“We have dealt with the ExxonMobil contract and we are not going back on it, it was dealt with at Cabinet and the President has pronounced on the matter and that is the final pronouncement as far as we are concerned.”
These were the words of State Minister Joseph Harmon as it pertains to calls from financial experts, stakeholders and the Opposition, among others, for the ExxonMobil contract to be renegotiated.
President David Granger, had said that there is no immediate intention to to review the contract between Guyana and ExxonMobil, indicating, however, that the matter is before Cabinet.
Harmon however, told media operatives at a Post Cabinet press briefing on Thursday that the contract itself was not a matter discussed at Cabinet. “I would not want to get into the nitty gritty of whats in the contract itself because that is not a matter which we dealt with at Cabinet” he said.
According to Harmon “these are not matters which as a Government we have gone back too, or gone back on. We are looking at moving forward, we are looking at the benefits to be accrued from this contract and from all future contracts.”
His remarks comes on the heels of criticisms from many experts who after perusing the released petroleum agreement strongly believe that it should be renegotiated since according to them the contract is more in favour of ExxonMobil than Guyana.
Just recently Presidential Adviser on Petroleum, Dr Jan Mangal, at an event held at the University of Guyana said that Guyana’s contract with the oil giant can be renegotiated and the royalty Guyana is receiving is too low compared to global standards.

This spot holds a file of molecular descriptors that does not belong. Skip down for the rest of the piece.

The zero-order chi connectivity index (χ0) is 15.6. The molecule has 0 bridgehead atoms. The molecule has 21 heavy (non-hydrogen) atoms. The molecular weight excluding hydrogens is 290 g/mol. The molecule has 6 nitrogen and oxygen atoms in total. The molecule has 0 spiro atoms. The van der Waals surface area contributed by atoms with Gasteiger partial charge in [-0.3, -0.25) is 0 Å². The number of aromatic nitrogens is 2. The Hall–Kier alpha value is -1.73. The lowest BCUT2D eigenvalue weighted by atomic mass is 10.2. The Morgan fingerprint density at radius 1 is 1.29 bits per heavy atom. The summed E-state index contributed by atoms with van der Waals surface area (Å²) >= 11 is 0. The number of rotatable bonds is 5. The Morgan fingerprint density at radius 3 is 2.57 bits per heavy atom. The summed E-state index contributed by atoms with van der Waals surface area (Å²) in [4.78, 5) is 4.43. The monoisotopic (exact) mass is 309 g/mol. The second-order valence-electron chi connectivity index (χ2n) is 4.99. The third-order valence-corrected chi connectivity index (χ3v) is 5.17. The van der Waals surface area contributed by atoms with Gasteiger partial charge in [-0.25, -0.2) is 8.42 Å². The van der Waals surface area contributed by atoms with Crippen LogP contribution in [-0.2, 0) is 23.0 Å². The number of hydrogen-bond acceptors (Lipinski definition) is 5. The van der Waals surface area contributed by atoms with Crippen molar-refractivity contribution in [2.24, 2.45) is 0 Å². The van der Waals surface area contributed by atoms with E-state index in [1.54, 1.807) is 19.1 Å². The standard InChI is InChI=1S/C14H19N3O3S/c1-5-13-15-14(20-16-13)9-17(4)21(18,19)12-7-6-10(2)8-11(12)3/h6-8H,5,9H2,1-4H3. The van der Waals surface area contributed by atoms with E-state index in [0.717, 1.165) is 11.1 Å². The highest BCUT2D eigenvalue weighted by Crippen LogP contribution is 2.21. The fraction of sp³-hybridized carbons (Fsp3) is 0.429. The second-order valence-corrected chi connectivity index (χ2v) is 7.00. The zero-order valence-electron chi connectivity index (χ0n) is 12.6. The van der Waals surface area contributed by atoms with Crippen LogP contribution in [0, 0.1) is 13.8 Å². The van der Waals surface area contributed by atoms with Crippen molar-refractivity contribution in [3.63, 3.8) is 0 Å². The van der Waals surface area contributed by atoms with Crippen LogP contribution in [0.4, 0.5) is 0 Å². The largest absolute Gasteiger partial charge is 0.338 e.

Under the renegotiated 2017 agreement Guyana receives two per cent royalty on earnings from ExxonMobil’s oil sales while the US oil giant would not be required to pay taxes on its share of the profits.
Moreover, in addition to sharing 50 per cent of the net profits—profits declared after the initial investments would have been repaid from any earnings.
According to the President’s Petroleum Adviser that is low compared to global standards. He also raised concerns about the system used to negotiate that agreement and also the expertise of the persons doing the negotiating.
Opposition leader Dr Bharrat Jagdeo had said that the contract in its current form could harm Guyana in the long-run based on changes in four clauses which benefit the oil company more than the country.
The four clauses he posited are the extension of the agreement, the stability clause surrounding taxes, the changes to the relinquishment requirement and the regulation of the gas sector.
Jagdeo said if the gains for ExxonMobil from those clauses are measured and compared against what Guyana will and has received – which he calculated to be US$3B annually –the country and its people have sacrificed long-term benefits for short term gains because of Government’s unpreparedness and incompetence in negotiating the new oil contract.